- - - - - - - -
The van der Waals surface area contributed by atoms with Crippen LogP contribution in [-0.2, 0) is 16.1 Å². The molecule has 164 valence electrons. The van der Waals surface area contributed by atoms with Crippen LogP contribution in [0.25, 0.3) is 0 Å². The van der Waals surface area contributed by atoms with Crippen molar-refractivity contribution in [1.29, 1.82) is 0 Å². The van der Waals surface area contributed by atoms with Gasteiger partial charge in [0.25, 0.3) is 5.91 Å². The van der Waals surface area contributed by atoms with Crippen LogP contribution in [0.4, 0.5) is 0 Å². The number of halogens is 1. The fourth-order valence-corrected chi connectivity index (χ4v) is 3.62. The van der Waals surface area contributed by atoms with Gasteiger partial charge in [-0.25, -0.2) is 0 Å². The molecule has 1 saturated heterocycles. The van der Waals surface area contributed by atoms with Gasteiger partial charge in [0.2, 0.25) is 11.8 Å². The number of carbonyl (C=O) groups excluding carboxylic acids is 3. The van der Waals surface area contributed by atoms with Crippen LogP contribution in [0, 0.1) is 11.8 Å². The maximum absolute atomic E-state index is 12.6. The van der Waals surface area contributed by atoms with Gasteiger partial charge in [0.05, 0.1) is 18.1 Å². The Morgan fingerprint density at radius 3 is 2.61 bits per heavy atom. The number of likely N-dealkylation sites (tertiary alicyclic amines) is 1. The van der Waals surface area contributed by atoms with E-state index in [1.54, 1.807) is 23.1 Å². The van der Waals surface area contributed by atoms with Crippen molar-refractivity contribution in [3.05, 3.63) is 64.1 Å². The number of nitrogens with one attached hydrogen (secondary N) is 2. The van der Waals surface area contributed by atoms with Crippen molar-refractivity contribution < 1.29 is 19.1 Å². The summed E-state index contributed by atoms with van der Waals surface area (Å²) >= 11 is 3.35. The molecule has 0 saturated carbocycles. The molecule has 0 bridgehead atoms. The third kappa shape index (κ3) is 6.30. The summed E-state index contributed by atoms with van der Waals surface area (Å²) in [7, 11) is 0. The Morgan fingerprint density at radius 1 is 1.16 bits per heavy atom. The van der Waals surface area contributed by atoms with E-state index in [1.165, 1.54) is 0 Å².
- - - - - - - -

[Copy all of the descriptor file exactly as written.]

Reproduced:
The van der Waals surface area contributed by atoms with Crippen LogP contribution in [-0.2, 0) is 16.1 Å². The molecule has 164 valence electrons. The van der Waals surface area contributed by atoms with Crippen LogP contribution in [0.25, 0.3) is 0 Å². The van der Waals surface area contributed by atoms with Crippen molar-refractivity contribution in [1.29, 1.82) is 0 Å². The van der Waals surface area contributed by atoms with Gasteiger partial charge in [0.25, 0.3) is 5.91 Å². The van der Waals surface area contributed by atoms with Crippen LogP contribution in [0.4, 0.5) is 0 Å². The number of halogens is 1. The fourth-order valence-corrected chi connectivity index (χ4v) is 3.62. The van der Waals surface area contributed by atoms with Gasteiger partial charge in [-0.25, -0.2) is 0 Å². The molecule has 1 saturated heterocycles. The van der Waals surface area contributed by atoms with Gasteiger partial charge in [0.2, 0.25) is 11.8 Å². The number of carbonyl (C=O) groups excluding carboxylic acids is 3. The van der Waals surface area contributed by atoms with Crippen LogP contribution in [0, 0.1) is 11.8 Å². The maximum absolute atomic E-state index is 12.6. The van der Waals surface area contributed by atoms with Gasteiger partial charge in [0.05, 0.1) is 18.1 Å². The Morgan fingerprint density at radius 3 is 2.61 bits per heavy atom. The number of likely N-dealkylation sites (tertiary alicyclic amines) is 1. The van der Waals surface area contributed by atoms with E-state index in [1.54, 1.807) is 23.1 Å². The van der Waals surface area contributed by atoms with Crippen molar-refractivity contribution in [3.05, 3.63) is 64.1 Å². The number of nitrogens with one attached hydrogen (secondary N) is 2. The van der Waals surface area contributed by atoms with Crippen molar-refractivity contribution < 1.29 is 19.1 Å². The summed E-state index contributed by atoms with van der Waals surface area (Å²) >= 11 is 3.35. The molecule has 0 saturated carbocycles. The molecule has 0 bridgehead atoms. The third kappa shape index (κ3) is 6.30. The summed E-state index contributed by atoms with van der Waals surface area (Å²) in [7, 11) is 0. The Morgan fingerprint density at radius 1 is 1.16 bits per heavy atom. The van der Waals surface area contributed by atoms with E-state index in [1.165, 1.54) is 0 Å².